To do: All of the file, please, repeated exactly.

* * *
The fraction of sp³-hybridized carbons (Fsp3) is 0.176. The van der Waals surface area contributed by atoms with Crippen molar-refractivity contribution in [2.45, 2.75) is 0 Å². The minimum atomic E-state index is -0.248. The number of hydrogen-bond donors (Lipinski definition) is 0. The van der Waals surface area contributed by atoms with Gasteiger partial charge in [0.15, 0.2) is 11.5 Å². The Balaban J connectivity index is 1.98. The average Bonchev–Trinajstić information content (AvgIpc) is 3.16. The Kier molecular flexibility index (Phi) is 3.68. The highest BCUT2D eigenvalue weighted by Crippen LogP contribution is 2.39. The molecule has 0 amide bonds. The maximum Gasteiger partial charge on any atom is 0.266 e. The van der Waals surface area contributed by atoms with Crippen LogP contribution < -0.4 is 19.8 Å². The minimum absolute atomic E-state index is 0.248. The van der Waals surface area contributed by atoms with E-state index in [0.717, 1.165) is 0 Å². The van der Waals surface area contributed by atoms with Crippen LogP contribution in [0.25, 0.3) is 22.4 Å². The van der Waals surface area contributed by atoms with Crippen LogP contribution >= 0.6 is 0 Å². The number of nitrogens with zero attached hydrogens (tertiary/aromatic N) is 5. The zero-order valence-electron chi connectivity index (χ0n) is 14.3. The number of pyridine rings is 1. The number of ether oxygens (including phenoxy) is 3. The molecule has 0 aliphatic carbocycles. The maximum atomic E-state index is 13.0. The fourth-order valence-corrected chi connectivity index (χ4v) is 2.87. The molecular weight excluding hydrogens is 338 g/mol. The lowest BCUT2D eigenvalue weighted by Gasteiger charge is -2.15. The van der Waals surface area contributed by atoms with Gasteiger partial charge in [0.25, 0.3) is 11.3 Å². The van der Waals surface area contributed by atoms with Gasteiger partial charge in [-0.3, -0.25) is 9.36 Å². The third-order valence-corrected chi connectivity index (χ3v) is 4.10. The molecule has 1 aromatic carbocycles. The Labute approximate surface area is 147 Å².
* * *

The fraction of sp³-hybridized carbons (Fsp3) is 0.176. The van der Waals surface area contributed by atoms with Crippen molar-refractivity contribution in [2.45, 2.75) is 0 Å². The minimum atomic E-state index is -0.248. The number of hydrogen-bond donors (Lipinski definition) is 0. The van der Waals surface area contributed by atoms with Gasteiger partial charge in [0.15, 0.2) is 11.5 Å². The Balaban J connectivity index is 1.98. The average Bonchev–Trinajstić information content (AvgIpc) is 3.16. The Kier molecular flexibility index (Phi) is 3.68. The highest BCUT2D eigenvalue weighted by Crippen LogP contribution is 2.39. The molecule has 0 amide bonds. The maximum Gasteiger partial charge on any atom is 0.266 e. The van der Waals surface area contributed by atoms with Crippen LogP contribution < -0.4 is 19.8 Å². The minimum absolute atomic E-state index is 0.248. The van der Waals surface area contributed by atoms with E-state index in [0.717, 1.165) is 0 Å². The van der Waals surface area contributed by atoms with Crippen LogP contribution in [0.25, 0.3) is 22.4 Å². The van der Waals surface area contributed by atoms with Crippen LogP contribution >= 0.6 is 0 Å². The number of nitrogens with zero attached hydrogens (tertiary/aromatic N) is 5. The zero-order valence-electron chi connectivity index (χ0n) is 14.3. The number of pyridine rings is 1. The number of ether oxygens (including phenoxy) is 3. The molecule has 0 aliphatic carbocycles. The maximum atomic E-state index is 13.0. The fourth-order valence-corrected chi connectivity index (χ4v) is 2.87. The molecular weight excluding hydrogens is 338 g/mol. The lowest BCUT2D eigenvalue weighted by Gasteiger charge is -2.15. The van der Waals surface area contributed by atoms with Gasteiger partial charge in [0.25, 0.3) is 11.3 Å². The van der Waals surface area contributed by atoms with Gasteiger partial charge in [-0.3, -0.25) is 9.36 Å². The third-order valence-corrected chi connectivity index (χ3v) is 4.10. The molecule has 1 aromatic carbocycles. The Labute approximate surface area is 147 Å².